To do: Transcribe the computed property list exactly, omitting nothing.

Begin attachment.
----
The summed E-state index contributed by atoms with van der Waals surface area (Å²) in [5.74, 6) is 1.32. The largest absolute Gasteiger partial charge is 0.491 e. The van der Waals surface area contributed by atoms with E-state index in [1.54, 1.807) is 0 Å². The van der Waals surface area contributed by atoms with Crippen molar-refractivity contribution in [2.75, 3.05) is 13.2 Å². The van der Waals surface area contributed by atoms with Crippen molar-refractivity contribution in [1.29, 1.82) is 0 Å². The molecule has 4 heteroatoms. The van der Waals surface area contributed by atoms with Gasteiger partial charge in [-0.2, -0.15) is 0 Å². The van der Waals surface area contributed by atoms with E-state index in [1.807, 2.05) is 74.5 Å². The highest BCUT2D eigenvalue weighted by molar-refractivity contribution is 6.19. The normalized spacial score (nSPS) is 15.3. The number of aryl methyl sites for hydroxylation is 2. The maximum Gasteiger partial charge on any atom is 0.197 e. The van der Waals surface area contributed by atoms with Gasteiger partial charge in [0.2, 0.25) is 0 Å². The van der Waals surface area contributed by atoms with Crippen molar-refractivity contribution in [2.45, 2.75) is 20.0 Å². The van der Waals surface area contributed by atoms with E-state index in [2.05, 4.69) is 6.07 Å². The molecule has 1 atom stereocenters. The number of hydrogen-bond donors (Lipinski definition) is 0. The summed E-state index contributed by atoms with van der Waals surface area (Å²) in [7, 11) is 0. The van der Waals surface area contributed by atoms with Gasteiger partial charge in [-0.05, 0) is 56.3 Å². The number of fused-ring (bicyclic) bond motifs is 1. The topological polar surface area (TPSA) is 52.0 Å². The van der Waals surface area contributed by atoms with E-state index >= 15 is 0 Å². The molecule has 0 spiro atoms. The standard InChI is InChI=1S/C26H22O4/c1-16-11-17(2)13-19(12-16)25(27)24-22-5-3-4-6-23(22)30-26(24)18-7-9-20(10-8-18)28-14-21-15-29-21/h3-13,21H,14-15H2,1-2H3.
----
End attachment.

The summed E-state index contributed by atoms with van der Waals surface area (Å²) in [5.74, 6) is 1.32. The largest absolute Gasteiger partial charge is 0.491 e. The van der Waals surface area contributed by atoms with E-state index in [1.54, 1.807) is 0 Å². The van der Waals surface area contributed by atoms with Crippen molar-refractivity contribution in [2.75, 3.05) is 13.2 Å². The van der Waals surface area contributed by atoms with Crippen molar-refractivity contribution in [1.29, 1.82) is 0 Å². The molecule has 4 heteroatoms. The van der Waals surface area contributed by atoms with Gasteiger partial charge in [-0.2, -0.15) is 0 Å². The van der Waals surface area contributed by atoms with E-state index in [1.807, 2.05) is 74.5 Å². The highest BCUT2D eigenvalue weighted by molar-refractivity contribution is 6.19. The normalized spacial score (nSPS) is 15.3. The number of aryl methyl sites for hydroxylation is 2. The maximum Gasteiger partial charge on any atom is 0.197 e. The van der Waals surface area contributed by atoms with Gasteiger partial charge in [0.2, 0.25) is 0 Å². The van der Waals surface area contributed by atoms with Crippen molar-refractivity contribution in [2.45, 2.75) is 20.0 Å². The van der Waals surface area contributed by atoms with E-state index in [2.05, 4.69) is 6.07 Å². The molecule has 1 atom stereocenters. The number of hydrogen-bond donors (Lipinski definition) is 0. The summed E-state index contributed by atoms with van der Waals surface area (Å²) in [7, 11) is 0. The van der Waals surface area contributed by atoms with Gasteiger partial charge in [-0.05, 0) is 56.3 Å². The number of fused-ring (bicyclic) bond motifs is 1. The topological polar surface area (TPSA) is 52.0 Å². The van der Waals surface area contributed by atoms with E-state index >= 15 is 0 Å². The molecule has 0 spiro atoms. The standard InChI is InChI=1S/C26H22O4/c1-16-11-17(2)13-19(12-16)25(27)24-22-5-3-4-6-23(22)30-26(24)18-7-9-20(10-8-18)28-14-21-15-29-21/h3-13,21H,14-15H2,1-2H3.